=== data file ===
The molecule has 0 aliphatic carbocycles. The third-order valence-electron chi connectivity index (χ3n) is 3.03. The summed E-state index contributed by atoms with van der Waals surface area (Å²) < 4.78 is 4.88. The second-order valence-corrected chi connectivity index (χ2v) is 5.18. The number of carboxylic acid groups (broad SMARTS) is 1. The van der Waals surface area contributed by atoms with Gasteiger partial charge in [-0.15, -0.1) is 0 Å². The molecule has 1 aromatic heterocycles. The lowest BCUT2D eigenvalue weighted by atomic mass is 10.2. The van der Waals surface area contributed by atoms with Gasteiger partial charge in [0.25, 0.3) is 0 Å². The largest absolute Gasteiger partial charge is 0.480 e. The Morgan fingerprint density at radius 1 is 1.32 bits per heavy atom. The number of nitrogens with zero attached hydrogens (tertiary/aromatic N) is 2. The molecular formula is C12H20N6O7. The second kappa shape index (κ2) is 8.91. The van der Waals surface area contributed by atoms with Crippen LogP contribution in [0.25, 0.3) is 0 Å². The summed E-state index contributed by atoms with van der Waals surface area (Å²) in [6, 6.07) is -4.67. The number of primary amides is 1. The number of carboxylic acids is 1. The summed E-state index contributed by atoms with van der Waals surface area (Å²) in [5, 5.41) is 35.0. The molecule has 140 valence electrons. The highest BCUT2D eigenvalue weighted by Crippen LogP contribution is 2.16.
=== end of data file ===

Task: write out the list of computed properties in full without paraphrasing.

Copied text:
The molecule has 0 aliphatic carbocycles. The third-order valence-electron chi connectivity index (χ3n) is 3.03. The summed E-state index contributed by atoms with van der Waals surface area (Å²) < 4.78 is 4.88. The second-order valence-corrected chi connectivity index (χ2v) is 5.18. The number of carboxylic acid groups (broad SMARTS) is 1. The van der Waals surface area contributed by atoms with Gasteiger partial charge in [-0.15, -0.1) is 0 Å². The molecule has 1 aromatic heterocycles. The lowest BCUT2D eigenvalue weighted by atomic mass is 10.2. The van der Waals surface area contributed by atoms with Gasteiger partial charge in [0.25, 0.3) is 0 Å². The largest absolute Gasteiger partial charge is 0.480 e. The Morgan fingerprint density at radius 1 is 1.32 bits per heavy atom. The number of nitrogens with zero attached hydrogens (tertiary/aromatic N) is 2. The molecular formula is C12H20N6O7. The second kappa shape index (κ2) is 8.91. The van der Waals surface area contributed by atoms with Crippen LogP contribution in [0.25, 0.3) is 0 Å². The summed E-state index contributed by atoms with van der Waals surface area (Å²) in [6, 6.07) is -4.67. The number of primary amides is 1. The number of carboxylic acids is 1. The summed E-state index contributed by atoms with van der Waals surface area (Å²) in [5, 5.41) is 35.0. The molecule has 140 valence electrons. The highest BCUT2D eigenvalue weighted by Crippen LogP contribution is 2.16.